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Monday, March 16, 2020

Novel Coronavirus pandemic screening assays: Laboratory QC issues.

APRIL 1ST UPDATE: I typically post 2-3 times a week, and Lord knows there are plenty of topics of interest and importance to move on to, but this Covid-19 pandemic issue is blotting out the sun these days. Per this "testing" topic below, there is now worrisome "crisis response theater" political pressure to waive FDA certification / regulatory standards to "get more test kits out there quickly." Bad idea. Accuracy matters.

Yeah, right. I'm sure I'll get responses. Of course.

I first alluded to my technical concerns here. Accruing Hopkins real-time pandemic data here.


You pee in a cup. You have a blood draw. You submit to having your nose or throat swabbed. You spit up some sputum into s vial, provide a stool sample. You undergo a biopsy, provide a hair sample, or blow into the breathalyzer. These specimens are then "tested" for their possible qualitative or quantitative "results" of pressing diagnostic (and subsequent treatment options) import.

If you assume the findings to be uniformly "accurate," you would be wrong. Not exactly news, yet repeatedly glossed over amid the throes of the crisis du jour.

The upshots of (always present) lab error risks have varying consequences. Some of them potentially quite adverse.
Note: should you accurately test "negative" for this virus, the result only holds for the date and time the specimen was collected. You could become infected with the pathogen at any time thereafter and subsequently be a "positive."

Prevalence, Incidence, R0 ("R-naught"), Etiology, Sensitivity, Specificity, PPV, NPV, Bayesian Priors, Accuracy, Precision, False Positives, False Negatives, Cross-Reactivity, Coefficient of Variation (CV), Spikes, Blanks, Replicates, Matrices, Blinds, Reference Standards, Reagents, Chain of Custody, Cross-Contamination, Screening Test, Confirmation Test, Aliquot, Qualitative, Quantitative, Hockey Stick Curve, de minimus, LLD, RT-PCR (Real Time Polymerase Chain Reaction), CLIA...
That's enough for openers. Again, see my prior remarks.

THE RT-PCR ASSAY (now used to process coronavirus swab "test kits")

Pay attention to the workflow and technology used. This is not a litmus paper test. It's a DNA "amplification" assay (specifically RNA). It requires time, adequately trained lab workers, and QA-validated equipment and supplies.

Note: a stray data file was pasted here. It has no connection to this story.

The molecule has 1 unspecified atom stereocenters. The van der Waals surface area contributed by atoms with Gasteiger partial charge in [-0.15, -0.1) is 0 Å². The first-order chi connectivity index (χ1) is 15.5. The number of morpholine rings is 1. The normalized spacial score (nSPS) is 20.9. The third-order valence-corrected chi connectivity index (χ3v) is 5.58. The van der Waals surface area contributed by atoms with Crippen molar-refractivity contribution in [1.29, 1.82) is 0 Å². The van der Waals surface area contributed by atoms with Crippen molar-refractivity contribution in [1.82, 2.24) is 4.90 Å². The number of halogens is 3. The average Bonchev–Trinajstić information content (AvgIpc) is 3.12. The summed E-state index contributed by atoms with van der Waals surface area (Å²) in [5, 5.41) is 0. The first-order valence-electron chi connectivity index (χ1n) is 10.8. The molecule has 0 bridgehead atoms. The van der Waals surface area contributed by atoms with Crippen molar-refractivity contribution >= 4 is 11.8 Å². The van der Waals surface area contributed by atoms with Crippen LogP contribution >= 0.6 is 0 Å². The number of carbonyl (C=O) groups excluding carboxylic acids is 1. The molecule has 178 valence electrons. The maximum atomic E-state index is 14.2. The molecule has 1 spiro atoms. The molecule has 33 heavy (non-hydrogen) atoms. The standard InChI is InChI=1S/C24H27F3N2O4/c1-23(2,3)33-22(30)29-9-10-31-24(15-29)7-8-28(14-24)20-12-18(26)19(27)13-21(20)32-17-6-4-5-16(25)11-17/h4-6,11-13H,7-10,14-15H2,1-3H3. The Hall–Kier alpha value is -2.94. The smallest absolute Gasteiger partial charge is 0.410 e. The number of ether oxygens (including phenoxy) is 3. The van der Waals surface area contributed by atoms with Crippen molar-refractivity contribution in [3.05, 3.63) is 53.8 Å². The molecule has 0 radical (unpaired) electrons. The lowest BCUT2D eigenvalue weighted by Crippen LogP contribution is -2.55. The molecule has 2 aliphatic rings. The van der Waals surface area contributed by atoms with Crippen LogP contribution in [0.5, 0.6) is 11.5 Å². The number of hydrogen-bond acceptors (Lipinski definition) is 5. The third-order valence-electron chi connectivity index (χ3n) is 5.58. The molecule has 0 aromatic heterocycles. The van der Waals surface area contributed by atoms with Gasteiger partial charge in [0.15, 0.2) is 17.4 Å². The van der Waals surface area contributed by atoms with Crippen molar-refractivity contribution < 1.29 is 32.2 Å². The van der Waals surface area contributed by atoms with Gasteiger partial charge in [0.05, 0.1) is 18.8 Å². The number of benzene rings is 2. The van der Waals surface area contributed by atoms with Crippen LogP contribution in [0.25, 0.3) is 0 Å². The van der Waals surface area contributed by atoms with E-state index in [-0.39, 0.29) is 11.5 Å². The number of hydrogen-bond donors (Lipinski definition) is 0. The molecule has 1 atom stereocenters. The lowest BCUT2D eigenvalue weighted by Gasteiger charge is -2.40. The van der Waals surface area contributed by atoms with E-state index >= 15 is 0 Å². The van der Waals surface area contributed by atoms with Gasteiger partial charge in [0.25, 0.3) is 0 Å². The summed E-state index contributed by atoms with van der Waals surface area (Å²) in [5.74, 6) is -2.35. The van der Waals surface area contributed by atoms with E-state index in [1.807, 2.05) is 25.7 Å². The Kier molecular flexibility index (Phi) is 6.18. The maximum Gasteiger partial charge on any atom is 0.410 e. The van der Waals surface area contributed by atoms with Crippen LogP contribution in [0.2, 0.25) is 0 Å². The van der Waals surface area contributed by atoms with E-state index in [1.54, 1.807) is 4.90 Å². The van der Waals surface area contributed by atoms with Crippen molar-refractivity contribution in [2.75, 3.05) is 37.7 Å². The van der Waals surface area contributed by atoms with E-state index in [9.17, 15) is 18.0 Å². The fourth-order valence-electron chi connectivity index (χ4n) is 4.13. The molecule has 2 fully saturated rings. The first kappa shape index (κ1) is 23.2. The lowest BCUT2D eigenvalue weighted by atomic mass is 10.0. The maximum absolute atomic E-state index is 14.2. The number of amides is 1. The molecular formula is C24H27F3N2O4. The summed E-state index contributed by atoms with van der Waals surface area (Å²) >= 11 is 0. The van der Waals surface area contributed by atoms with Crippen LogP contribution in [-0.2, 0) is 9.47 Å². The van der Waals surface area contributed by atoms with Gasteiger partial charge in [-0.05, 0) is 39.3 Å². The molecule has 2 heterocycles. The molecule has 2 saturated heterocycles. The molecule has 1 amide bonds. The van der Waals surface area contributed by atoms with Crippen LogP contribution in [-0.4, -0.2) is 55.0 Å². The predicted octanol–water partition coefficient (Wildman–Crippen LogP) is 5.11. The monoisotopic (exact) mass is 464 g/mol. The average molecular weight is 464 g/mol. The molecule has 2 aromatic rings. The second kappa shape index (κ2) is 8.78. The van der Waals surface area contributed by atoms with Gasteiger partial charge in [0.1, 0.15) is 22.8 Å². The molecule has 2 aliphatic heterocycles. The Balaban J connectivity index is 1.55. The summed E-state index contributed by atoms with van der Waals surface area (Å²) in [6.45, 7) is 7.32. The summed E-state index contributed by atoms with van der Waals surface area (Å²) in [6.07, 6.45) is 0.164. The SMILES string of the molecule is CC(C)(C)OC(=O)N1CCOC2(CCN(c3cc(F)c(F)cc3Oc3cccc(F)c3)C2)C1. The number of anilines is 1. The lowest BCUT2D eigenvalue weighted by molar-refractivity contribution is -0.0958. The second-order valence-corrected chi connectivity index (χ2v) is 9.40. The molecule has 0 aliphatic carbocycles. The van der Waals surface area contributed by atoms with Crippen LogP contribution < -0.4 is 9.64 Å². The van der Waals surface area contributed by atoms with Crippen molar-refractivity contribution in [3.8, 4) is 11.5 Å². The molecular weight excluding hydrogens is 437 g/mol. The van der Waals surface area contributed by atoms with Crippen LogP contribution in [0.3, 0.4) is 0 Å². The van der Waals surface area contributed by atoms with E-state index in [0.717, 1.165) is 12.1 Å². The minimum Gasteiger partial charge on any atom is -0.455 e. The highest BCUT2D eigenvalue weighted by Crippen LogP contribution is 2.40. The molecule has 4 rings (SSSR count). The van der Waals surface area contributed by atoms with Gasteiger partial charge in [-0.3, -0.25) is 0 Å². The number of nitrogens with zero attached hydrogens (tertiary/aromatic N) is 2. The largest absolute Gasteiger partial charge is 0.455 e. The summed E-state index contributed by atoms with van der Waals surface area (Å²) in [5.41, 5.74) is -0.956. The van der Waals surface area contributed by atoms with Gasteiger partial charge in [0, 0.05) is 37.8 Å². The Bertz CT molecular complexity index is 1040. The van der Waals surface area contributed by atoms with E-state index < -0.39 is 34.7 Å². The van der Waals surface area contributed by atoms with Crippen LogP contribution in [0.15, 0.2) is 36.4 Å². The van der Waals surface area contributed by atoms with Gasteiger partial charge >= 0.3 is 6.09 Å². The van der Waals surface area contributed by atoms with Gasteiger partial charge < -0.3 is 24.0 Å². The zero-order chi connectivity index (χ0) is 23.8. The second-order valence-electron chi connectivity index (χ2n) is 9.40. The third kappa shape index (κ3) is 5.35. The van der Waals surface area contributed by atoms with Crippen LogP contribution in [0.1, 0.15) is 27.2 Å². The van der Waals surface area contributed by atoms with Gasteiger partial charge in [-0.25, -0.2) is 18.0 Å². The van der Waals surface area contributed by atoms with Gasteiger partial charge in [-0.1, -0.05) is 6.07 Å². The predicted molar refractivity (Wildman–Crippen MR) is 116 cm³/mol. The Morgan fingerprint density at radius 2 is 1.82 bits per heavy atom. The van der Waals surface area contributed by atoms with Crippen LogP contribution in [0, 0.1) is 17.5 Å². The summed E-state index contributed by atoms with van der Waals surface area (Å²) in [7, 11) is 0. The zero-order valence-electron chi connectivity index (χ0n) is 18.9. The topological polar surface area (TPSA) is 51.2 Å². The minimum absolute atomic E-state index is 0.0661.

UPDATE: from Scientific American on COVID19 testing.

Per The Daily Beast:
On New Year’s Eve, Chinese officials notified the World Health Organization that a new type of viral pneumonia was circulating in the city of Wuhan. Less than two weeks later, virologists published the entire genetic sequence of a new type of coronavirus from the same family of viruses that caused the SARS and MERS outbreaks.

That blueprint, or genome, provided an effective means of identifying the infectious agent, now officially called SARS-2-CoV, or the 2019 novel coronavirus. Within two weeks of the release of that critical information, another team, led by researchers in Berlin, published a diagnostic method. The test offered one means by which labs could collect throat or nasal swabs and screen for new cases of COVID-19, as the disease caused by the virus is called, based on isolating and amplifying a genetic signature specific to it.

The race was on as the WHO adopted the German-developed tests and distributed it to dozens of countries. But China, the United States, and several other countries developed their own ways to screen for a modern plague that has since infected over 200,000 people worldwide, including 6,500 people in all 50 states, causing at least 107 U.S. deaths...
So, right off the bat you're gonna need new "genetic signature" "reference standards" comprised of known quantities of the novel pathogen. Without these "controls" you have no way to determine the relative precision and accuracy of patient specimen outcomes (and the concomitant false positive and false negative error rates).


No clinical test is immune from error (particularly qualitative yes/no screening measures--especially newly rush-developed and deployed assays). And, error rates vary from worker to worker and lab to lab. Vigilant, consistently documented lab QC is neither easy nor cheap (pdf). Without it, you're flying blind.
Some other considerations: the quality (incl expiration dates) of the "reagent" chemicals used in specimen processing; the training and experience levels of the line lab staff; calibration of the analytical instruments, the specimen workload (sample overload raises a number of exigent risks, including workflow corner-cutting and fatigue errors, and elevated likelihood of cross-contamination).
I repeat:


Not much. Certainly not anything quantitatively specific pertaining to QC.